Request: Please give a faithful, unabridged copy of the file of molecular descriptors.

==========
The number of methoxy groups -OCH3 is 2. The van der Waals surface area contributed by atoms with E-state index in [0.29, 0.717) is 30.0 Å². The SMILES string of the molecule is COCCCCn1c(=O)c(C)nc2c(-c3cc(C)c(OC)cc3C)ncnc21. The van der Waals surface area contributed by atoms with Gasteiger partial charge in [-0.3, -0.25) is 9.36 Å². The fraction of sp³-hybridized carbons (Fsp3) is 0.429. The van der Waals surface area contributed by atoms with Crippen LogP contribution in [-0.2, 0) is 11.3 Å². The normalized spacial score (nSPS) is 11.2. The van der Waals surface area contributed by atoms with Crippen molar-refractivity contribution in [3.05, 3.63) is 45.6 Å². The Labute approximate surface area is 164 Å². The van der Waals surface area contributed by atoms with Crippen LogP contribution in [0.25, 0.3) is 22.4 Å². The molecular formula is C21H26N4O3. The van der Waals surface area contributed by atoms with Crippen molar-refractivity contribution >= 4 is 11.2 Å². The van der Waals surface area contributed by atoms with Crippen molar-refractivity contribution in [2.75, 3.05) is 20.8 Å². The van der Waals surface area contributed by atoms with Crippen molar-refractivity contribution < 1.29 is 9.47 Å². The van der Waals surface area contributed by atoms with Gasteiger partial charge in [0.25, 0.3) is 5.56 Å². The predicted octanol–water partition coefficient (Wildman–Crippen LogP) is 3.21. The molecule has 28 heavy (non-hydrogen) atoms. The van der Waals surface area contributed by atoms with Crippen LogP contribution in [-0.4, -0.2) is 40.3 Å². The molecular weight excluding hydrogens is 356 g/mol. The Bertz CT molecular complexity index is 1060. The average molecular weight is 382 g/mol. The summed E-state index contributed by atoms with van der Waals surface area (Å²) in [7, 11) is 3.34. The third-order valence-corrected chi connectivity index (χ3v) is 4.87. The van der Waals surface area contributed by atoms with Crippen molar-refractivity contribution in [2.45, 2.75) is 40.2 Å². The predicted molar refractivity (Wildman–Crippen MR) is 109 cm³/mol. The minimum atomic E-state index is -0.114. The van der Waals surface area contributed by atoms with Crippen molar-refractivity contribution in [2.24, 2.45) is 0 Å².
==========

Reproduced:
The number of methoxy groups -OCH3 is 2. The van der Waals surface area contributed by atoms with E-state index in [0.29, 0.717) is 30.0 Å². The SMILES string of the molecule is COCCCCn1c(=O)c(C)nc2c(-c3cc(C)c(OC)cc3C)ncnc21. The van der Waals surface area contributed by atoms with Gasteiger partial charge in [-0.3, -0.25) is 9.36 Å². The fraction of sp³-hybridized carbons (Fsp3) is 0.429. The van der Waals surface area contributed by atoms with Crippen LogP contribution in [-0.2, 0) is 11.3 Å². The normalized spacial score (nSPS) is 11.2. The van der Waals surface area contributed by atoms with Crippen molar-refractivity contribution in [3.05, 3.63) is 45.6 Å². The Labute approximate surface area is 164 Å². The van der Waals surface area contributed by atoms with Crippen LogP contribution in [0.25, 0.3) is 22.4 Å². The molecular formula is C21H26N4O3. The van der Waals surface area contributed by atoms with Crippen molar-refractivity contribution >= 4 is 11.2 Å². The van der Waals surface area contributed by atoms with Crippen molar-refractivity contribution in [2.75, 3.05) is 20.8 Å². The van der Waals surface area contributed by atoms with Crippen molar-refractivity contribution < 1.29 is 9.47 Å². The van der Waals surface area contributed by atoms with Gasteiger partial charge in [0.25, 0.3) is 5.56 Å². The predicted octanol–water partition coefficient (Wildman–Crippen LogP) is 3.21. The molecule has 28 heavy (non-hydrogen) atoms. The van der Waals surface area contributed by atoms with Crippen LogP contribution in [-0.4, -0.2) is 40.3 Å². The molecular weight excluding hydrogens is 356 g/mol. The Bertz CT molecular complexity index is 1060. The average molecular weight is 382 g/mol. The summed E-state index contributed by atoms with van der Waals surface area (Å²) in [7, 11) is 3.34. The third-order valence-corrected chi connectivity index (χ3v) is 4.87. The van der Waals surface area contributed by atoms with Crippen molar-refractivity contribution in [2.45, 2.75) is 40.2 Å². The predicted molar refractivity (Wildman–Crippen MR) is 109 cm³/mol. The minimum atomic E-state index is -0.114. The van der Waals surface area contributed by atoms with Crippen molar-refractivity contribution in [2.24, 2.45) is 0 Å².